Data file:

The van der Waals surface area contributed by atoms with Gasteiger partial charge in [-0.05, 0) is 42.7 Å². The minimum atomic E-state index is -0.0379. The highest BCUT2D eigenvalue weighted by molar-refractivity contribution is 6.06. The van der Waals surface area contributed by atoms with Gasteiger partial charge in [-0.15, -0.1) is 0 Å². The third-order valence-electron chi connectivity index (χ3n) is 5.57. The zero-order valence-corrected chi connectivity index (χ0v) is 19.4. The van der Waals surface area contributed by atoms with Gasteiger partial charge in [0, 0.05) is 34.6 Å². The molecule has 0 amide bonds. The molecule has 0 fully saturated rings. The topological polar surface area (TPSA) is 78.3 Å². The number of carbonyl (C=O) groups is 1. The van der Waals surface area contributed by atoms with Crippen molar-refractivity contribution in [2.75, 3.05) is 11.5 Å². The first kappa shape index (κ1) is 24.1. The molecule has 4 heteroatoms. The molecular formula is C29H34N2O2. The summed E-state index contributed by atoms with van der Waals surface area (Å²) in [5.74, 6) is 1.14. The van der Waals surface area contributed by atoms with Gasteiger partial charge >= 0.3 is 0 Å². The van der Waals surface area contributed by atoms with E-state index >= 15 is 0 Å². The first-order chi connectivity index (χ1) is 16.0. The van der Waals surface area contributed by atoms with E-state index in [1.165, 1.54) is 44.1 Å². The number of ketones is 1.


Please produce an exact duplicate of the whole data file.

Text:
The van der Waals surface area contributed by atoms with Gasteiger partial charge in [-0.05, 0) is 42.7 Å². The minimum atomic E-state index is -0.0379. The highest BCUT2D eigenvalue weighted by molar-refractivity contribution is 6.06. The van der Waals surface area contributed by atoms with Gasteiger partial charge in [-0.15, -0.1) is 0 Å². The third-order valence-electron chi connectivity index (χ3n) is 5.57. The zero-order valence-corrected chi connectivity index (χ0v) is 19.4. The van der Waals surface area contributed by atoms with Gasteiger partial charge in [0, 0.05) is 34.6 Å². The molecule has 0 amide bonds. The molecule has 0 fully saturated rings. The topological polar surface area (TPSA) is 78.3 Å². The number of carbonyl (C=O) groups is 1. The van der Waals surface area contributed by atoms with Crippen molar-refractivity contribution in [2.75, 3.05) is 11.5 Å². The first kappa shape index (κ1) is 24.1. The molecule has 4 heteroatoms. The molecular formula is C29H34N2O2. The summed E-state index contributed by atoms with van der Waals surface area (Å²) in [5.74, 6) is 1.14. The van der Waals surface area contributed by atoms with Gasteiger partial charge >= 0.3 is 0 Å². The van der Waals surface area contributed by atoms with E-state index >= 15 is 0 Å². The first-order chi connectivity index (χ1) is 16.0. The van der Waals surface area contributed by atoms with E-state index in [1.165, 1.54) is 44.1 Å². The number of ketones is 1.